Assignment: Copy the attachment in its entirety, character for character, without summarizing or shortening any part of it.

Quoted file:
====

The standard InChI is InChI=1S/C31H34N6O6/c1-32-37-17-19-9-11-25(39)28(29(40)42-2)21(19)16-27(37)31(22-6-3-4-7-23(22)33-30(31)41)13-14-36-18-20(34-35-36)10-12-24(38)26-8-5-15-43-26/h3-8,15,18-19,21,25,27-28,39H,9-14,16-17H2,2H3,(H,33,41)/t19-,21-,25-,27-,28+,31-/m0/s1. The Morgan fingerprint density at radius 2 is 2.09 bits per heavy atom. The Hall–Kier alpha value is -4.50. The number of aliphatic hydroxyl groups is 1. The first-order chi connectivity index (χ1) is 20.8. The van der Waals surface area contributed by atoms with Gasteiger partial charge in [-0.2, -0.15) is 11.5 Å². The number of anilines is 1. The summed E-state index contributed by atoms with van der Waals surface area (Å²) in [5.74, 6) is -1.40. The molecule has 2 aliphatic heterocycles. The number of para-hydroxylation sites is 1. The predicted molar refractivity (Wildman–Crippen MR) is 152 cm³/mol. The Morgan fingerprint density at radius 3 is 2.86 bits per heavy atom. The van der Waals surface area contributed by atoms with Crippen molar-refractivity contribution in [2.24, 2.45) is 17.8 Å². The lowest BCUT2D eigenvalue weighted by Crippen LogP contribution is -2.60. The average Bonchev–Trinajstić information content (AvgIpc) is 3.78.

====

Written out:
The standard InChI is InChI=1S/C31H34N6O6/c1-32-37-17-19-9-11-25(39)28(29(40)42-2)21(19)16-27(37)31(22-6-3-4-7-23(22)33-30(31)41)13-14-36-18-20(34-35-36)10-12-24(38)26-8-5-15-43-26/h3-8,15,18-19,21,25,27-28,39H,9-14,16-17H2,2H3,(H,33,41)/t19-,21-,25-,27-,28+,31-/m0/s1. The Morgan fingerprint density at radius 2 is 2.09 bits per heavy atom. The Hall–Kier alpha value is -4.50. The number of aliphatic hydroxyl groups is 1. The first-order chi connectivity index (χ1) is 20.8. The van der Waals surface area contributed by atoms with Gasteiger partial charge in [-0.2, -0.15) is 11.5 Å². The number of anilines is 1. The summed E-state index contributed by atoms with van der Waals surface area (Å²) in [5.74, 6) is -1.40. The molecule has 2 aliphatic heterocycles. The number of para-hydroxylation sites is 1. The predicted molar refractivity (Wildman–Crippen MR) is 152 cm³/mol. The Morgan fingerprint density at radius 3 is 2.86 bits per heavy atom. The van der Waals surface area contributed by atoms with Crippen molar-refractivity contribution in [2.24, 2.45) is 17.8 Å². The lowest BCUT2D eigenvalue weighted by Crippen LogP contribution is -2.60. The average Bonchev–Trinajstić information content (AvgIpc) is 3.78.